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Zucker's late goal lifts Wild past Flyers

by Adam Kimelman / NHL.com

PHILADELPHIA -- Minnesota Wild coach Mike Yeo said after the morning skate Thursday that he would try Charlie Coyle at center between left wing Thomas Vanek and right wing Jason Zucker in a quest to find more offense on the road.

The move proved to be a good one.

Zucker scored in the final minute of the third period to lift the Wild to a 3-2 win against the Philadelphia Flyers at Wells Fargo Center.

A strong forecheck deep in the Philadelphia zone by Coyle and Zucker led to the puck being cycled out to the point to Vanek, who sent it to defenseman Ryan Suter. When Suter tried moving it to Coyle behind the net, the puck bounced off the wall and came back to Suter. With all eyes on Suter, the defenseman threw a pass through the slot to Zucker, who stuffed it inside the right post with 45.4 seconds left in regulation.

The goal was Zucker's sixth, his first in 11 games.

"I was just trying to get in on the forecheck, gave it back to [Suter]," Zucker said. "I thought he was coming down the wall, but knowing that guy, he's always doing something better than most guys. He made a nice play to [Vanek], went back to [Suter], and I just tried to get to the net, and he made an unbelievable pass."

Marco Scandella and Nino Niederreiter each had one goal and one assist, and Darcy Kuemper stopped 37 shots. The Wild started a three-game road trip with their fourth straight win.

Wild captain Mikko Koivu played one shift in the third period. Yeo said Koivu had flu-like symptoms but they didn't appear to be mumps-related because Koivu did not have swollen glands.

Mark Streit and Claude Giroux scored for the Flyers, and goaltender Ray Emery allowed three goals on 29 shots. The loss was Philadelphia's fourth straight.

Flyers forward Chris VandeVelde played one shift in the third period because of a lower-body injury and is day-to-day.

Giroux's power-play goal with 3:30 left in the third period appeared to have the Flyers headed to overtime with at least one point. Instead it was the Wild's newest line that made the difference in the game.

"I thought Charlie had a really good game, really strong game for us," Yeo said. "Both ends of the ice, faceoffs. ... For those guys, we needed someone to make a play, and those guys found a way to get it done."

Zucker credited his new linemates for allowing him to be in position for the winner.

"I thought both guys played great," Zucker said. "Those two guys are great players and they've proved that for a while now. [Vanek] is such a smart player, and Charlie battles hard, he makes a lot of great plays. It's nice to be playing with two guys like that."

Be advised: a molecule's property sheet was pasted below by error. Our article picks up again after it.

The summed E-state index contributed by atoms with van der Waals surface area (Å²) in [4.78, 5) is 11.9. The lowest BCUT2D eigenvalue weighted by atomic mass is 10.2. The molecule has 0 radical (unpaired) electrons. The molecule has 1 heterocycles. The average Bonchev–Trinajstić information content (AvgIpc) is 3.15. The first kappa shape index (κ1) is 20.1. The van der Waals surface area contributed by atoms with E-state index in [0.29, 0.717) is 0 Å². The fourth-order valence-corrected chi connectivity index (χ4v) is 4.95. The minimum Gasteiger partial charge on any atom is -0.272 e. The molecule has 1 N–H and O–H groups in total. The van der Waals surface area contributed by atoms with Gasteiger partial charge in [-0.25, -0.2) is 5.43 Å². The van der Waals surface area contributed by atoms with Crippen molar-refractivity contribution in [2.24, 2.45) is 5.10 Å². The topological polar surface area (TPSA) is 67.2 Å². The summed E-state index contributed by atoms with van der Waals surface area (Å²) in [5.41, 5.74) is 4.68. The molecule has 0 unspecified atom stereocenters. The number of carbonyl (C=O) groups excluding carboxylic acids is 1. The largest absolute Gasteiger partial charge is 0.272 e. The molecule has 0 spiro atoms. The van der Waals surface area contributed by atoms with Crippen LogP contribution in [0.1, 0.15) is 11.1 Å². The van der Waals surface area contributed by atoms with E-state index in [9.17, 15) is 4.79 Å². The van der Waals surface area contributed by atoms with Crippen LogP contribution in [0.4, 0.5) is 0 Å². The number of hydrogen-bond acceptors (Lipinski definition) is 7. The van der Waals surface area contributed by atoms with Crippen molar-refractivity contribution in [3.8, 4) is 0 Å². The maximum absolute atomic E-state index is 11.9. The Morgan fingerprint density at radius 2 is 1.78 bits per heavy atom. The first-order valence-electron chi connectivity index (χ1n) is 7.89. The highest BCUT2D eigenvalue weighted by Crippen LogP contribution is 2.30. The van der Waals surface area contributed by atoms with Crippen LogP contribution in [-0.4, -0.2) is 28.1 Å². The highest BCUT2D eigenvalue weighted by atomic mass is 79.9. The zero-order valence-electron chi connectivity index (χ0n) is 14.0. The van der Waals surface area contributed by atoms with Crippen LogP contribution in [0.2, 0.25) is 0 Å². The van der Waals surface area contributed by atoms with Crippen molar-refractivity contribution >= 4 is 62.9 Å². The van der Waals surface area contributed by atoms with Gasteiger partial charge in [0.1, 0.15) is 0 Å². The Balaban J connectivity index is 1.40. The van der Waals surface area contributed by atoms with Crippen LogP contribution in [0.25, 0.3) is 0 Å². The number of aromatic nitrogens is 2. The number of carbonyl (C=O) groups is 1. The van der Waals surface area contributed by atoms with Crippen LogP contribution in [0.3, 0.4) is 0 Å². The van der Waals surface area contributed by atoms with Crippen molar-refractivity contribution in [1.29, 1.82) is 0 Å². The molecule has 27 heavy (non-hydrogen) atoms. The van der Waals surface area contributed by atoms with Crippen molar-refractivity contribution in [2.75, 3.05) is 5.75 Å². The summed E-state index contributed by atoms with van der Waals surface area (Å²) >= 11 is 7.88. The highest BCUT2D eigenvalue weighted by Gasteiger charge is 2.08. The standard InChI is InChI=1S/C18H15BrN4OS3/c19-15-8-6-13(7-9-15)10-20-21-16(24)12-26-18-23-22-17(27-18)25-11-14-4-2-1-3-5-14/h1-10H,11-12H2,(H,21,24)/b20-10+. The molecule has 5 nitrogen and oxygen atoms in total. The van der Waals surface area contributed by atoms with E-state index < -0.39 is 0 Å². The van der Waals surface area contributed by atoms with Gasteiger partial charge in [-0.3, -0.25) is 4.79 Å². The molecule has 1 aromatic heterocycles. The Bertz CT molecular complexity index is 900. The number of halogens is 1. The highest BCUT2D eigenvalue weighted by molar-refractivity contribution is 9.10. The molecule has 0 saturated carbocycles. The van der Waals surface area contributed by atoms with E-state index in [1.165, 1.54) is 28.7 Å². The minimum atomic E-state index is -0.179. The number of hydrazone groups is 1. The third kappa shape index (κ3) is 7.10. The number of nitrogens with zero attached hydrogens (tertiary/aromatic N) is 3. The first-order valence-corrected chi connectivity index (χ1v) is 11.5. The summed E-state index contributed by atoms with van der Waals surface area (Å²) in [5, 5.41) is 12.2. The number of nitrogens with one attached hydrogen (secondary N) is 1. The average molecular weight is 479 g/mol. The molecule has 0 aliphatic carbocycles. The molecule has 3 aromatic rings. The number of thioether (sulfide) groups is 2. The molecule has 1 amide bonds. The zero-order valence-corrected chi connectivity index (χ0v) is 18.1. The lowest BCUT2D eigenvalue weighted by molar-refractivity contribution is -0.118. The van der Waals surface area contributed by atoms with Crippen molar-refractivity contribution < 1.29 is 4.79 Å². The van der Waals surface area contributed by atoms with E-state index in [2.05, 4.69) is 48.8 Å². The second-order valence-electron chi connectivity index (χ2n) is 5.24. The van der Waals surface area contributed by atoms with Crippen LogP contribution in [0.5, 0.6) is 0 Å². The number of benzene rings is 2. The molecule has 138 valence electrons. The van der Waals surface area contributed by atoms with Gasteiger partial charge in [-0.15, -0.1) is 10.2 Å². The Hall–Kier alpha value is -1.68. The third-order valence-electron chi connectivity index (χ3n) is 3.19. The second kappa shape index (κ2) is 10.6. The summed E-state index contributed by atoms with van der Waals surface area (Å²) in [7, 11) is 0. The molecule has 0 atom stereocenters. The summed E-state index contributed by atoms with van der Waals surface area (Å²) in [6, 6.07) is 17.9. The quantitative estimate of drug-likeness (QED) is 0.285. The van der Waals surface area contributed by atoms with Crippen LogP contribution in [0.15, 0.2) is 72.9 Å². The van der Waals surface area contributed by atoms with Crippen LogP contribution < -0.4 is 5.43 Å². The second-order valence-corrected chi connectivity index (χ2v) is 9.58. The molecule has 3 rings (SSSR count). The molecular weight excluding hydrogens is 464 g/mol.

The Flyers felt it was more their mistakes that led to them losing Thursday.

"MacDonald had the puck turned back into the play when he should have kept it going up, so then the play was in our end and Luke Schenn just lost his man going to the net," Flyers coach Craig Berube said.

The Wild took a 2-1 lead 1:42 into the third on Scandella's goal, but the Flyers came back to tie it late on a broken play -- literally.

With the Flyers skating on a power play, Giroux fired a shot from the left side that broke the skate protector covering Wild defenseman Jared Spurgeon's left skate. The hard plastic shell fell under the blade of Spurgeon's skate and he couldn't get it off. When the Flyers worked the puck back around to Giroux, Spurgeon was unable to get into position to block the shot.

Moments later, though, the Wild stole back the momentum.

"It's a tough way to lose," Giroux said. "We played the right way all game and gave ourselves a chance to win."

After a scoreless first period, Niederreiter's power-play goal at 10:59 of the second opened the scoring.

It was the Wild's first power-play goal on the road this season, on their 33rd attempt. It also was the eighth power-play goal allowed by the Flyers in their past four games, in 16 times shorthanded.

The Flyers tied the game with 5:29 left in the second when Streit pinched into the offensive zone and finished a pass from Vincent Lecavalier to make it 1-1.

"We were on the forecheck and [Simmonds] got the puck on the half wall and made a great pass to Vinny," Streit said. "He saw me jumping into the play. I tried to deke the goalie and go five-hole and luckily enough the puck went in."

The Flyers outshot the Wild 39-29, including 16-12 in the final period, but Kuemper was sharp and the Wild blocked 24 shots.

"There were more ebbs than flows for the first 40 minutes," Yeo said. "I thought we were defending hard, we were blocking shots, guys were willing to pay the price. But I really felt we were playing not to lose that hockey game for the first 20. I like the way our guys came out in the third period and we really got after it. Really like what Darcy did tonight. ... He was good. And we're going to make sure he's ready to be good for the next one too."

The Wild next play Saturday at the Tampa Bay Lightning.

Despite the loss the Flyers felt good about their effort one night after they lost 2-0 at the New York Rangers and general manager Ron Hextall berated the players in the locker room after the game.

"We played well," Berube said. "I thought we played well most of the game. We made two mistakes in the third period that we shouldn't have made, and it cost us two goals. ... If we played like that, we would win a lot of hockey games and that has to be the focus. It wasn't good enough, and we lost, but you know that's the way you have to play. That's the competitiveness we are looking for, the skating, the team play, that's what we are looking for. If we can consistently do that we will win our fair share of games and be right there where we want to be."

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